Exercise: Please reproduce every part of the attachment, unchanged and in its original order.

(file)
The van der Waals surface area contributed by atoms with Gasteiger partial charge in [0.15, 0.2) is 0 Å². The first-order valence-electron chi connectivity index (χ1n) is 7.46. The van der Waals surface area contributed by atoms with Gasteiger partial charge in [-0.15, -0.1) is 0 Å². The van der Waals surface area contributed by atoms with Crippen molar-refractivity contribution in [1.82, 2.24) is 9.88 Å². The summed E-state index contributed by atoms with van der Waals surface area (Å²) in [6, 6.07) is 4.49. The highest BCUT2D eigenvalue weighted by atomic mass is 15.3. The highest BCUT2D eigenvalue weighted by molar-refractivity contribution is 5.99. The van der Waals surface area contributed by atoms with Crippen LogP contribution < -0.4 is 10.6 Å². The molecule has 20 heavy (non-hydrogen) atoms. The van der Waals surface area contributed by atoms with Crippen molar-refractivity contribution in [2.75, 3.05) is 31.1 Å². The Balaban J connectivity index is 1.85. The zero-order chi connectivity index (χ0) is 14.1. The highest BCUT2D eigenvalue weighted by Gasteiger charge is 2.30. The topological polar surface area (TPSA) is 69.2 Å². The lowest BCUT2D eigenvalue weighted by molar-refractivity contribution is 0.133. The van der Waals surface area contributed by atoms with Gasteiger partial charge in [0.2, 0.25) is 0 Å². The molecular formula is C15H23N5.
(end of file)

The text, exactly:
The van der Waals surface area contributed by atoms with Gasteiger partial charge in [0.15, 0.2) is 0 Å². The first-order valence-electron chi connectivity index (χ1n) is 7.46. The van der Waals surface area contributed by atoms with Gasteiger partial charge in [-0.15, -0.1) is 0 Å². The van der Waals surface area contributed by atoms with Crippen molar-refractivity contribution in [1.82, 2.24) is 9.88 Å². The summed E-state index contributed by atoms with van der Waals surface area (Å²) in [6, 6.07) is 4.49. The highest BCUT2D eigenvalue weighted by atomic mass is 15.3. The highest BCUT2D eigenvalue weighted by molar-refractivity contribution is 5.99. The van der Waals surface area contributed by atoms with Crippen LogP contribution < -0.4 is 10.6 Å². The molecule has 20 heavy (non-hydrogen) atoms. The van der Waals surface area contributed by atoms with Crippen molar-refractivity contribution in [2.75, 3.05) is 31.1 Å². The Balaban J connectivity index is 1.85. The zero-order chi connectivity index (χ0) is 14.1. The highest BCUT2D eigenvalue weighted by Gasteiger charge is 2.30. The topological polar surface area (TPSA) is 69.2 Å². The lowest BCUT2D eigenvalue weighted by molar-refractivity contribution is 0.133. The van der Waals surface area contributed by atoms with Gasteiger partial charge in [0.2, 0.25) is 0 Å². The molecular formula is C15H23N5.